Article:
Cyclists are suffering 25 near-misses on average a year as a result of not knowing who has right of way at a junction, new research has revealed.
A study, conducted by Dr Rachel Aldred of the University of Westminster, also found that of the 25 near misses at a junction registered a year cyclists reported that at least six of them would be described as “very scary”.
More shockingly, a UK commuter may expect 20 deliberate incidents annually, where a motorist has gone out of their way to impede a cyclist’s path.
The findings form part of a project that looks to calculate a per-mile miss rate for those cycling in the UK – the first of its kind. It found that in general, cyclists could expect to endure one or two near misses per day.
The report said: “Near misses are an everyday experience for cyclists in the UK. Near miss rates are similar for people living inside and outside London”.
The issue has prompted more than 27,000 people to sign a British Cycling petition to create a universal rule for road users, that would mean all roads users have to give way when turning.
— British Cycling (@BritishCycling) March 16, 2017
Road safety charity Brake is keen to lower cyclist incident rates – and it called the findings “worrying” and a “sign of the dangers vulnerable road users, not just cyclists, are facing on our congested and overcrowded roads.”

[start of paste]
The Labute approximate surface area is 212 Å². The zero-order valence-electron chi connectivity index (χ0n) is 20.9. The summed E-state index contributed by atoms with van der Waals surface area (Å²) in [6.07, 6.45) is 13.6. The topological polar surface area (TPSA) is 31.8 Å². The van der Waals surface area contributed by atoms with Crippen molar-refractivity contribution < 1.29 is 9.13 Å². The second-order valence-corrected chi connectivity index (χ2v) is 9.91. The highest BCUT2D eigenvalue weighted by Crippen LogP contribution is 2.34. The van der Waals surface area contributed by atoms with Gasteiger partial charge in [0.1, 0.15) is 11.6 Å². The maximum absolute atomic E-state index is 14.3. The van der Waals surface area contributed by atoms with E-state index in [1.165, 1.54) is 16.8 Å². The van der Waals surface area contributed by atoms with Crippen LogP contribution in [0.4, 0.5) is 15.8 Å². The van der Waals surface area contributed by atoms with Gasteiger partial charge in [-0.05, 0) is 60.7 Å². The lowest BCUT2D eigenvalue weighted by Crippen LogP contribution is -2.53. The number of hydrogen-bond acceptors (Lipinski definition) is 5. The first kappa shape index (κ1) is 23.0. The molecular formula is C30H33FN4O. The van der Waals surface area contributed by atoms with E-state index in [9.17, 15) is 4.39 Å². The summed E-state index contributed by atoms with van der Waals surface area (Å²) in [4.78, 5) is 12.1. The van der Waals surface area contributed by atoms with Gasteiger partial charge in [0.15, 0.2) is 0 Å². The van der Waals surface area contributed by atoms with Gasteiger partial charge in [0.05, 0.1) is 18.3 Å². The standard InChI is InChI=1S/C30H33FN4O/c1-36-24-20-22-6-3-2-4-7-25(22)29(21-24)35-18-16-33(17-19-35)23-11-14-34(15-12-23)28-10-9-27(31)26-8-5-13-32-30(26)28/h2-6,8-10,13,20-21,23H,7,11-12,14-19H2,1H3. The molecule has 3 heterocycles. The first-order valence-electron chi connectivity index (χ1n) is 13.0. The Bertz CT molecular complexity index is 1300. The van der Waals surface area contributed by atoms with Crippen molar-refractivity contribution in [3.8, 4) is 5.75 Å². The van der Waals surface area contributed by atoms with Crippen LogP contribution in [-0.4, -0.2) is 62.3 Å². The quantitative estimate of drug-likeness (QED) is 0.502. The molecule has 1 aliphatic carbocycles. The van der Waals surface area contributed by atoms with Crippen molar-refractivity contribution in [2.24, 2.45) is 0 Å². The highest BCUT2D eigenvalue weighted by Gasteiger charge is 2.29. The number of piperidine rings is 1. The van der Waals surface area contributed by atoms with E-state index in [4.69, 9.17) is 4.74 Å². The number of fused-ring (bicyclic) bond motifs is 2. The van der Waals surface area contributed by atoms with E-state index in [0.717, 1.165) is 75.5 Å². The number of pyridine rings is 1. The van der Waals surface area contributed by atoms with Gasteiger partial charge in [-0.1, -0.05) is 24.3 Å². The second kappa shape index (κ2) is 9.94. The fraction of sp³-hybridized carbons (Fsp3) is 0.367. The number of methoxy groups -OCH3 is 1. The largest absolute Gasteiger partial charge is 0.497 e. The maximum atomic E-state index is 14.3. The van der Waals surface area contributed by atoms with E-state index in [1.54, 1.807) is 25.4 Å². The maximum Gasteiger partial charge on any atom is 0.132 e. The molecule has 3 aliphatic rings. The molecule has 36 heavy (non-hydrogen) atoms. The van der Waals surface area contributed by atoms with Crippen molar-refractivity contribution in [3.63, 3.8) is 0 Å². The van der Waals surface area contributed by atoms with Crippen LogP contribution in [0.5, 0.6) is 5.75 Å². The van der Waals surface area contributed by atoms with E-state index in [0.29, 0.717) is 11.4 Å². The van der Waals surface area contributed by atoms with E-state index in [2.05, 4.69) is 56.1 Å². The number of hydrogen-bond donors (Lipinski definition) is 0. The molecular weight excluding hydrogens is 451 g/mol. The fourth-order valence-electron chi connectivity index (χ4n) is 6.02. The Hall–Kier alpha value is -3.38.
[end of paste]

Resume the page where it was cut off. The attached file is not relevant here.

A spokesperson for the charity said: “Although Brake actively encourages cycling, we understand this clearly has to be done in a safe environment where lives are not put in danger.
“Travelling on a bike needs to be supported by the correct infrastructure, such as traffic-free zones, segregated paths, and slower speed limits. We urge the government to invest in safer infrastructure for road users, limit the number of private vehicles allowed in city centres and encourage drivers to pay close attention to cyclists and other vulnerable road users.”
Simon Irons, Halfords Group Cycling Director, also commented on the matter saying: “There is no doubt that this simple, but effective rule would help to alleviate confusion on the roads and benefit all road users.
“This would in turn not only help to make our roads safer and simpler, but ultimately enable us to have more enjoyable journeys. As we continue to lead busy lives, our aim is to find common ground, bring people together and encourage all road users to share responsibility for safety on the roads.”